4. Ann, yes, and I think one of the key things being said here is that Divine Love is made available to everyone “who consents”. As I was discussing the other day with Terry in his combox (The Road to Kingdom Come – in my sidebar), it’s all a matter of grace, isn’t it, and not ignoring, avoiding or rejecting grace when it is given. And Fr. Keating – I just love him.

    Lucy, that’s it exactly – we must consent, we must accept the invitation given to us through grace! When we have experienced this Divine Compassion, this Divine Mercy, and we recognize it and rejoice in it, then we can begin to work with Him as instruments of compassion and mercy ourselves.

    JustMe, that would not be surprising, would it. What a wonderful thought you’ve shared. Now you have me remembering how Peter ran to Mary, confessing that he had denied her Son three times, and she comforted him. (Is that Biblical – shame on me for not knowing without looking it up – or was it just in the movie?) Or was it a revelation from Anne Catherine Emmerich? You know what I “hate” about the “Life and Revelations” volumes of Anne Catherine Emmerich? They are each about two inches thick, WITH NO INDEX AT THE BACK. There. I had to scream in capital letters, that’s how mad it makes me. 🙂

    Judith, the question of suffering and the loss of innocent lives is always one of the most difficult things for us to deal with, isn’t it. In the face of personal, national or world-wide tragedy, it can be either the death-blow to faith or the strengthening of it. Trust is key, yes; trusting in His Sacred Heart, even though we don’t understand anything – even though we have heartrending “whys?” pouring out all the time.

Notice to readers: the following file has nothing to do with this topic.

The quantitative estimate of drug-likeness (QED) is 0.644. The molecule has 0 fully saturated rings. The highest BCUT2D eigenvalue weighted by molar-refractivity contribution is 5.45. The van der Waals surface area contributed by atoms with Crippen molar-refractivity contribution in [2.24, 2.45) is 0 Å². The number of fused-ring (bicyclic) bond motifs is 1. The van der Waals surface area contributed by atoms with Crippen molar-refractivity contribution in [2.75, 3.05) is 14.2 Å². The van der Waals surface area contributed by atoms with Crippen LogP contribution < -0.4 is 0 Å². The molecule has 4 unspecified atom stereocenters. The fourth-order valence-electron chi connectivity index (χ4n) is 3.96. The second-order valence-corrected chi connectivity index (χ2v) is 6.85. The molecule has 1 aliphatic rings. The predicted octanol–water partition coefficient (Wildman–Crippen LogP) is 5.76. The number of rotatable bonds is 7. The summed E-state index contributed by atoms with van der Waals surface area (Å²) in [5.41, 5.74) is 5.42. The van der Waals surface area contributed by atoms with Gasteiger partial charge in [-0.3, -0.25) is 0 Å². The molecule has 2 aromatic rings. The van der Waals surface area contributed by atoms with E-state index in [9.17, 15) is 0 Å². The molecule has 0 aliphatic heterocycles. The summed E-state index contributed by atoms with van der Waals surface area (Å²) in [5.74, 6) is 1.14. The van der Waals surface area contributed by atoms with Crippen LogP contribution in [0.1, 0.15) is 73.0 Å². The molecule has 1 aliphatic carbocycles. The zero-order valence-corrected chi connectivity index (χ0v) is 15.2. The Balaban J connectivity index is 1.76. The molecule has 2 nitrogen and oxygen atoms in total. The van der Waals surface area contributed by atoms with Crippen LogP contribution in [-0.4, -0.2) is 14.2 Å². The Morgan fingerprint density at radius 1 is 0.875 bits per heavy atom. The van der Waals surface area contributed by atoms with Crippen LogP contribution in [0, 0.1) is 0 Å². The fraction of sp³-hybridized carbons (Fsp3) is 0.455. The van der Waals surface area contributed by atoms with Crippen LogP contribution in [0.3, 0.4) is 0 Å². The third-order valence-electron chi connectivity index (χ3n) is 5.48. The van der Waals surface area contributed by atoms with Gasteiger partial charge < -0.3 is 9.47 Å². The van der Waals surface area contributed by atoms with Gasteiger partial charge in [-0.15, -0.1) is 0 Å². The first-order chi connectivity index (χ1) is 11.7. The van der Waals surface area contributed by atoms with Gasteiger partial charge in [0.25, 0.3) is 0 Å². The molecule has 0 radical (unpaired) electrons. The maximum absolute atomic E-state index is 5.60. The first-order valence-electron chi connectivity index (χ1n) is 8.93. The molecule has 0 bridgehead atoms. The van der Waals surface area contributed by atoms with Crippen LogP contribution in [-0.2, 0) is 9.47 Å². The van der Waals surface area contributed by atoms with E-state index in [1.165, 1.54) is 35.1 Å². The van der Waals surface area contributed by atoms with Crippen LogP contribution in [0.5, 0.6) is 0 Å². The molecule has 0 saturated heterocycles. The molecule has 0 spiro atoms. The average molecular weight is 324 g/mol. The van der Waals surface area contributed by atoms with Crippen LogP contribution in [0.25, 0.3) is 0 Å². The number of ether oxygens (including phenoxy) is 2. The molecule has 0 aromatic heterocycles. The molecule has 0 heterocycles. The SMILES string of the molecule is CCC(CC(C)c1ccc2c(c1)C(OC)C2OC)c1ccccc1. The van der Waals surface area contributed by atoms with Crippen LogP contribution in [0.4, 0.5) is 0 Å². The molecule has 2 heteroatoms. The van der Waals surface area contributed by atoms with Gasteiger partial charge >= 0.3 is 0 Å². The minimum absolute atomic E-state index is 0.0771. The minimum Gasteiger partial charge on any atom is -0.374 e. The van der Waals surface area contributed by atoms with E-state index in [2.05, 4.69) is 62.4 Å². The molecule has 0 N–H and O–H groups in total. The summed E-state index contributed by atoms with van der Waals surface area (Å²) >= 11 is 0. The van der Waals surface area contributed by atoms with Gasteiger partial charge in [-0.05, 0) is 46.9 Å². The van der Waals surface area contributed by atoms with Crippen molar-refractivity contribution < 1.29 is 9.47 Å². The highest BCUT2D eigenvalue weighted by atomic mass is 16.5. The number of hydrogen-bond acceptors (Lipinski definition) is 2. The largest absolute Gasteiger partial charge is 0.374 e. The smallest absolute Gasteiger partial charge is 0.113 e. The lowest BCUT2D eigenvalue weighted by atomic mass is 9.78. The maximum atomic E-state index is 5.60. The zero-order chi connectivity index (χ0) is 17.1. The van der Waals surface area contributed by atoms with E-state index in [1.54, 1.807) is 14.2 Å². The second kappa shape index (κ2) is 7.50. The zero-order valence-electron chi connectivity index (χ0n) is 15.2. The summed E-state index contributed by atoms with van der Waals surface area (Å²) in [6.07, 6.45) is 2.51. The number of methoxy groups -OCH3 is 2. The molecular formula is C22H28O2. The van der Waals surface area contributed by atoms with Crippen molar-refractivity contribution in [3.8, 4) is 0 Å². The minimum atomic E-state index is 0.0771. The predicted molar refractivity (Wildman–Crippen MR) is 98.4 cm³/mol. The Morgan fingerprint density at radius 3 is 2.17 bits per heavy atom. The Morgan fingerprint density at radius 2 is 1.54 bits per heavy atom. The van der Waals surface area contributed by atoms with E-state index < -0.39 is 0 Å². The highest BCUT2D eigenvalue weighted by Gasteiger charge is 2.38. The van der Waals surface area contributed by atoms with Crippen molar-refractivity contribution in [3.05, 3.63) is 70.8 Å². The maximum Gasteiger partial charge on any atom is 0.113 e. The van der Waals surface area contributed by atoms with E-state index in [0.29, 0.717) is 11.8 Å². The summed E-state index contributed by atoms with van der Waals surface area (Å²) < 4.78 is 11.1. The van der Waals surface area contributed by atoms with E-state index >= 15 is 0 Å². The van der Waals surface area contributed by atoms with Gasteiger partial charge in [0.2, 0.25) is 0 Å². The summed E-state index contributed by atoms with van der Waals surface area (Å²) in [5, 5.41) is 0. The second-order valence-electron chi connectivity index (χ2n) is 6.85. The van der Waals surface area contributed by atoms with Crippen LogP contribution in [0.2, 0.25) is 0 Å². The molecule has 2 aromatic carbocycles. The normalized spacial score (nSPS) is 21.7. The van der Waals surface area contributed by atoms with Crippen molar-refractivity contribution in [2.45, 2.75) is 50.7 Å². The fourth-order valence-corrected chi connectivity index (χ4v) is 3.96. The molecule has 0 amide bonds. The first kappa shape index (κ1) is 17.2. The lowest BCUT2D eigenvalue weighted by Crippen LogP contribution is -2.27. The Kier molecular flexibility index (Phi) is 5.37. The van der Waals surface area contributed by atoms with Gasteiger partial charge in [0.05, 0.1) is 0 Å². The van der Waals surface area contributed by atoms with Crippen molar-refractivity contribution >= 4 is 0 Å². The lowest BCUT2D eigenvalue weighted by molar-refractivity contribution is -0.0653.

But I think that we also, in terms of Christ the King, have to (as individuals, nations and globally) realize we can’t have our cake and eat it too. Jesus is told continually that He isn’t welcome in our schools, in our governments, in our offices, in our marriages, in our bedrooms, but then everyone wants to know “where was God?” during every illness, or tornado or tsunami. God either desires or allows everything that happens; He seems to be “allowing” an awful lot these days.

  5. You know, after Mass yesterday I was bemoaning the fact that there was not enough “celebration” in that last Sunday of the year. You know it was “just like any other Sunday.” And after I posted my remarks I was lead to more sites that gave glory to the Kingship of Christ. The reality is I had celebrated and there was joy in the reality of his Kingship. I wanted a party and I got love, compassion and understanding from the words of those to whom he sent me. Thank you for being one of them.

  6. I found myself thinking much yesterday and today about the triumph of the cross. I have been working on a post on my blog that addresses the whole issue of how desperately we hold on to life in light of Christ’s surrender to suffering and death for our salvation and his glorification. It is slow going because it is radical thinking.

    Jesus said what needed to be said and did what needed to be done and he paid the price. How generous and selfless.

    The gospel today speaks of the widow’s mite. Also generous and selfless. And what price did she pay by giving all that she had to live on?

    There is a cost for our faith practiced well and to it’s fullest. I wonder what cost I am willing to incur, how generous and selfless I can be. It is a continual process of discovery.